This slideshow shows the system as it expanded from its conception, without the distraction of the yet-to-be finished segments. Truly an evolution to behold.

by Reza on Feb 10, 2010 1:35 am • linkreport

Reza,

Interesting that you mention the maps that showed the entire system (finished and planned) --- Remember in the 80's when the southern branch of the Green Line was, for a time, planned to go outside the beltway to Rosecroft? Those maps weren't up for too long.

by coneyraven on Feb 10, 2010 8:43 am • linkreport

David, would it be possible to include the planned Purple Line in this timeline as well?

by Jasonp on Feb 10, 2010 12:30 pm • linkreport

The Purple Line would only be speculation as they don't have assured funding.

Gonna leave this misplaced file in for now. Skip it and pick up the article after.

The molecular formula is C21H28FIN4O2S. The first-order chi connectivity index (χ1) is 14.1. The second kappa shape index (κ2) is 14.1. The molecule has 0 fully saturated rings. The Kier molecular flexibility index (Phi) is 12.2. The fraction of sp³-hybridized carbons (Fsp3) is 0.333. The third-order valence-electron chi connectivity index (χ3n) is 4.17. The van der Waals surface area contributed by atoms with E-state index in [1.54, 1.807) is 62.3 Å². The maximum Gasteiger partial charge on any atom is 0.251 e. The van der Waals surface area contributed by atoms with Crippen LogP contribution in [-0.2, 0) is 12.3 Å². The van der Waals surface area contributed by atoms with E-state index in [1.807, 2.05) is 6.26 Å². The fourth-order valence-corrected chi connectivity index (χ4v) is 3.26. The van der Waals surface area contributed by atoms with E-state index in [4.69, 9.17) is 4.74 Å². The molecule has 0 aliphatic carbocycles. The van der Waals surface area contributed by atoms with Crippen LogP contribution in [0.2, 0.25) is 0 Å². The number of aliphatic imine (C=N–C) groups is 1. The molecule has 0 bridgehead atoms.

by Fritz on Feb 10, 2010 1:19 pm • linkreport

I thought the Purple Line will be run by MTA, not Metro.

by Gavin Baker on Feb 10, 2010 1:30 pm • linkreport

Gavin, MTA will be 100% responsible for building the Purple Line. Once that is finished, it's up to MTA decide who to runs it -- I read that it's likely MTA will contract out to Metro.

by Dave on Feb 10, 2010 3:34 pm • linkreport

The purple line should not be apart of the metrorail system if it can not fully function seamlessly within the current system.

If the purple line consist of people going outside and leaving stations to transfer to either the red, green or orange lines than it should not be a line since it is inherently different from the others; if its transfer points are like other typical metrostations (Le'Enfant Plaza, Ft. Totten, Gallery place, Metro Center)than it should be considered a line.

by kk on Feb 10, 2010 6:32 pm • linkreport

@kk: Good point. It's only conjecture on my part, but I foresee the Purple Line, in the form of an on-road light rail as it's now being planned, being more like a speedier Metrobus---different / non-seamless fare system (unless one is using a SmarTrip card).